Temperature effects on membrane fatty acid composition of cotton
Lauterbach, Brenda Faith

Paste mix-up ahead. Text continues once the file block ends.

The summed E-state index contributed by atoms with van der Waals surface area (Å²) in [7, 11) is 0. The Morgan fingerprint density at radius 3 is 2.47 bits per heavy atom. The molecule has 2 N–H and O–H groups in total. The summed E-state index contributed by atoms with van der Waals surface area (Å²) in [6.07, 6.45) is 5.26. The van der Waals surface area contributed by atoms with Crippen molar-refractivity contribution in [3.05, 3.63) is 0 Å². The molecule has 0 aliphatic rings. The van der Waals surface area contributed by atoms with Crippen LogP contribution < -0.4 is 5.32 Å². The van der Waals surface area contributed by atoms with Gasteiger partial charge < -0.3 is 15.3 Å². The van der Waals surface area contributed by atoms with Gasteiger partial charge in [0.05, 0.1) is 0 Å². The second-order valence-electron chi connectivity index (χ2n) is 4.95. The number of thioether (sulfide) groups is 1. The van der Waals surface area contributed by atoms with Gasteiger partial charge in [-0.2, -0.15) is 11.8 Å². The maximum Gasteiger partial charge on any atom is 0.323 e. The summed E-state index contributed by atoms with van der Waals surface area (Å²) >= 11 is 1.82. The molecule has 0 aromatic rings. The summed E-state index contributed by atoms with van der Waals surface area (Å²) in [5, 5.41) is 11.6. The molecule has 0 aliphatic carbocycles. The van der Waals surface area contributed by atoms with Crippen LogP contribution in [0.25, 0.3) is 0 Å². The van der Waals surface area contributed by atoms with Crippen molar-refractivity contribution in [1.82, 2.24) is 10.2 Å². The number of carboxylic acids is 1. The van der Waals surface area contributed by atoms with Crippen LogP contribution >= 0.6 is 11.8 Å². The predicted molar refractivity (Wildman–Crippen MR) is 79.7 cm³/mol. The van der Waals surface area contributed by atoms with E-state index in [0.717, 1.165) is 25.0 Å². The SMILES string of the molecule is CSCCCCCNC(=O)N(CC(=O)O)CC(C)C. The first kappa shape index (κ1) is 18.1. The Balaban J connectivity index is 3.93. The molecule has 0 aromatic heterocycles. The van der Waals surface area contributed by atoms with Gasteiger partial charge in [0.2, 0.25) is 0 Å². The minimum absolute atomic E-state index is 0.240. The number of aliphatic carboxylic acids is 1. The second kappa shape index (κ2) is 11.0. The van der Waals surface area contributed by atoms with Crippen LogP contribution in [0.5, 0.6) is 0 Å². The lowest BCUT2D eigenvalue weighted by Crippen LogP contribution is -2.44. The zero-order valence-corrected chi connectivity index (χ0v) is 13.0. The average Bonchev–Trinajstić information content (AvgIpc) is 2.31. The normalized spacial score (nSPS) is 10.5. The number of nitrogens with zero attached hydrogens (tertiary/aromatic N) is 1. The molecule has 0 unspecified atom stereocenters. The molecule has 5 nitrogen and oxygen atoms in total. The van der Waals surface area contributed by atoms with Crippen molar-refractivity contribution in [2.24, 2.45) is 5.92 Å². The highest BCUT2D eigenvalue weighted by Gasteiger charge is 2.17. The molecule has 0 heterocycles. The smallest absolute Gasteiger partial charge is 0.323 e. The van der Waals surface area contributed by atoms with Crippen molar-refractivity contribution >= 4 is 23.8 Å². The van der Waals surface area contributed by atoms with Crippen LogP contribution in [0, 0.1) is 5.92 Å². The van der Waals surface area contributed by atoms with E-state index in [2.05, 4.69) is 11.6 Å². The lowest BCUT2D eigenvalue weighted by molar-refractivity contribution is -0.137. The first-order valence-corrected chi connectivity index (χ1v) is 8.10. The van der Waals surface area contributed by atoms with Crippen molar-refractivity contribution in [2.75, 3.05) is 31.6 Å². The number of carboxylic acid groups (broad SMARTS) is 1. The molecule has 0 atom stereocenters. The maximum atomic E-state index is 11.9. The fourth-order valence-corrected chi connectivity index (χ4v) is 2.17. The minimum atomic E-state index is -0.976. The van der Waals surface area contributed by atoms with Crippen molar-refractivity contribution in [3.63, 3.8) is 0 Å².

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Chilling injury occurs in cotton seedlings whenever the temperature drops below 15°C for a few hours during the first few days of germination. The fatty acid composition of the lipid components is proposed to be related to chilling sensitivity- Plants with more unsaturated fatty acids in the lipid components are believed to have greater cold tolerance. An experiment was designed to test the effect of temperature on the fatty acid composition of germinating cotton seedlings. Seed were germinated in growth chambers under eight different day/night temperature regimes. Seedlings were harvested 4, 6, 8 and 10 days after planting, separated into three vigor classes based on hypocotyl length, and cut into cotyledon, hypocotyl and radical fractions. The phospholipid fractions were extracted from the hypocotyls and radicals, and the fatty acids were methylated to fomri fatty acid methyl esters which were analyzed by gas liquid chromatography. LInolenic acid (18:3) concentrations were higher in the longest seedlings regardless of temperature. Fatty acid composition in the hypocotyls was related to growth, suggesting that linolenic acid concentration is related to growth rather than to temperature. In the radicals, fatty acid composition was related only to vigor class and not related to growth or to temperature. The unsaturated/saturated ratio did not appear to be related to growth or to temperature.